Israeli researchers develop new waste-to-fuel technology

Israeli researchers have developed a new way to produce gas fuel from organic waste, using thermal treatment, Ben-Gurion University (BGU) in southern Israel said Thursday.

The method is based on the decomposition of waste in water at temperatures above 347 degrees Celsius and pressure 221 atmospheres (supercritical water).

The supercritical water has unique physicochemical properties, able to actively decompose organic materials and slightly dissolve inorganic materials.

In this way, the organic part of the raw material can be converted to environmentally friendly gaseous-flammable materials, and the non-organic part can be separated for future use.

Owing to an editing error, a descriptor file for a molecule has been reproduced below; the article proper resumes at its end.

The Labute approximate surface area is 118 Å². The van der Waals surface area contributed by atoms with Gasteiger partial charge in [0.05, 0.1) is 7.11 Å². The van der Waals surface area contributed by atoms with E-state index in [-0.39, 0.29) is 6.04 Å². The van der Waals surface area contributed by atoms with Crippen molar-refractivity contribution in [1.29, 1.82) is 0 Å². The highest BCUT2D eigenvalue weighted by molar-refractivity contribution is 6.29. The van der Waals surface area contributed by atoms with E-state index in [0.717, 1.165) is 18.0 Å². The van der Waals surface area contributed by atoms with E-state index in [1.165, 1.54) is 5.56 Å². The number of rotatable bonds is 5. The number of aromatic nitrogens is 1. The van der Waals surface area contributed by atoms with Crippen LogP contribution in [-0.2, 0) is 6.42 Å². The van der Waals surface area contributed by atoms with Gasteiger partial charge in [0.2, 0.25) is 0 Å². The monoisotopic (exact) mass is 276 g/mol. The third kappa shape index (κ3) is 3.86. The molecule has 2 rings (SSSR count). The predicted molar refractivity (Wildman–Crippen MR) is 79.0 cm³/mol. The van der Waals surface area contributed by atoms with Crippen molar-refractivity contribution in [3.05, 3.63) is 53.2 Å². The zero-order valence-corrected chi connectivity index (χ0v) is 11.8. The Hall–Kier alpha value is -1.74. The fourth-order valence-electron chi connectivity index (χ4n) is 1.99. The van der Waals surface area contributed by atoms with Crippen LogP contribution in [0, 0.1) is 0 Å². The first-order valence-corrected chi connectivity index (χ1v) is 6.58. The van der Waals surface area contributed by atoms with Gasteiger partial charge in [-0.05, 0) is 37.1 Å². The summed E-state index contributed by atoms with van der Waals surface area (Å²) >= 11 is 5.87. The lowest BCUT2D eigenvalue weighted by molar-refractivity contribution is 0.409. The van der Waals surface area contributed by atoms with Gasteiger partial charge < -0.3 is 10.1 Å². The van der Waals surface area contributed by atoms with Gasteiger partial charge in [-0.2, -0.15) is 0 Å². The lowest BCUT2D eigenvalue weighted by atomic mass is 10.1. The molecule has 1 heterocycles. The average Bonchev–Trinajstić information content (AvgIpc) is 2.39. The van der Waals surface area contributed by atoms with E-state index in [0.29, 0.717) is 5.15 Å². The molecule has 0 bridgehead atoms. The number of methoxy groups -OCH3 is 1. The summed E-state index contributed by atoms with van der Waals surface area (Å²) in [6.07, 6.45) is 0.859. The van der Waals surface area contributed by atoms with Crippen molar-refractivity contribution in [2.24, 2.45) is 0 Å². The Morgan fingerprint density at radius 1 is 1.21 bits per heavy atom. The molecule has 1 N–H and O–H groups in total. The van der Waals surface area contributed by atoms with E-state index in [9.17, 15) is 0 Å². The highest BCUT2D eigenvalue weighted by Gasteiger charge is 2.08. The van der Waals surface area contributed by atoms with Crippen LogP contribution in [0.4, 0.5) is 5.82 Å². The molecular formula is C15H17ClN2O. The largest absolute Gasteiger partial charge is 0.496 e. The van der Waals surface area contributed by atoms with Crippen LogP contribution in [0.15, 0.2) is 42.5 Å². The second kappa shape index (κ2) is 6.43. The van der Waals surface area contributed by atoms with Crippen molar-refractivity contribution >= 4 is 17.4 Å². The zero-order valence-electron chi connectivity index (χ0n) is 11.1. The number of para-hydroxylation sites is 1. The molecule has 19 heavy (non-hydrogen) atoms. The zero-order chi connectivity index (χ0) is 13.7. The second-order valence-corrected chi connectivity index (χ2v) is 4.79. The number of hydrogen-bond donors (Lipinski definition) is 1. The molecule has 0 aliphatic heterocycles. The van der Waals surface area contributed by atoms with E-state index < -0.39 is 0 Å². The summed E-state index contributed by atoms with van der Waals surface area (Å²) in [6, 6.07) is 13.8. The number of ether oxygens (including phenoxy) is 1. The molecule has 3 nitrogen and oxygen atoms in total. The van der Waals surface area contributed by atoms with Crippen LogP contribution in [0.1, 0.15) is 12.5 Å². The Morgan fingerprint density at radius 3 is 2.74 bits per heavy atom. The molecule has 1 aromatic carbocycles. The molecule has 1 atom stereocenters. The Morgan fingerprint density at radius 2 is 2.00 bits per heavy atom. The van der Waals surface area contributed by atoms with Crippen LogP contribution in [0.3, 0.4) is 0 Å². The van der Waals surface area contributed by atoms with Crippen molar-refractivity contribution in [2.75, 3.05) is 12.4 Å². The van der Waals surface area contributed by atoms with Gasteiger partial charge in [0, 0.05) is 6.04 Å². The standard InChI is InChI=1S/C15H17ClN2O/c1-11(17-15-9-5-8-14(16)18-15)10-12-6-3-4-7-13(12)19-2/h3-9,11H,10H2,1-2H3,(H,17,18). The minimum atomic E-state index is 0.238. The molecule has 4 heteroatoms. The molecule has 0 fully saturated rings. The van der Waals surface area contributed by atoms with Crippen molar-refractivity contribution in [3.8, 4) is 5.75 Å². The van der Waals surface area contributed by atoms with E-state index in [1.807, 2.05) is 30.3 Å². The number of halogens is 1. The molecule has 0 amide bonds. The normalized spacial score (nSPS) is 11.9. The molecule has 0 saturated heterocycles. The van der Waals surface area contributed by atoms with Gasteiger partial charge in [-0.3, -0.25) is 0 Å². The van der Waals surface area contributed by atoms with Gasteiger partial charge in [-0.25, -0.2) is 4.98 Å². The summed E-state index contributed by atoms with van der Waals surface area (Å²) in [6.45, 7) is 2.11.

The BGU team built an experimental facility, where various types of waste were tackled, such as wood waste and glycerin containing biodiesel by-products.

Turning waste into fuel is an increasingly popular approach to solve the issues of waste and sustainable energy.

The researchers said the technology is about 20 percent more efficient than other green energy production methods.

They added that the new technology will begin pre-industrial phase and a pilot plant will be established.

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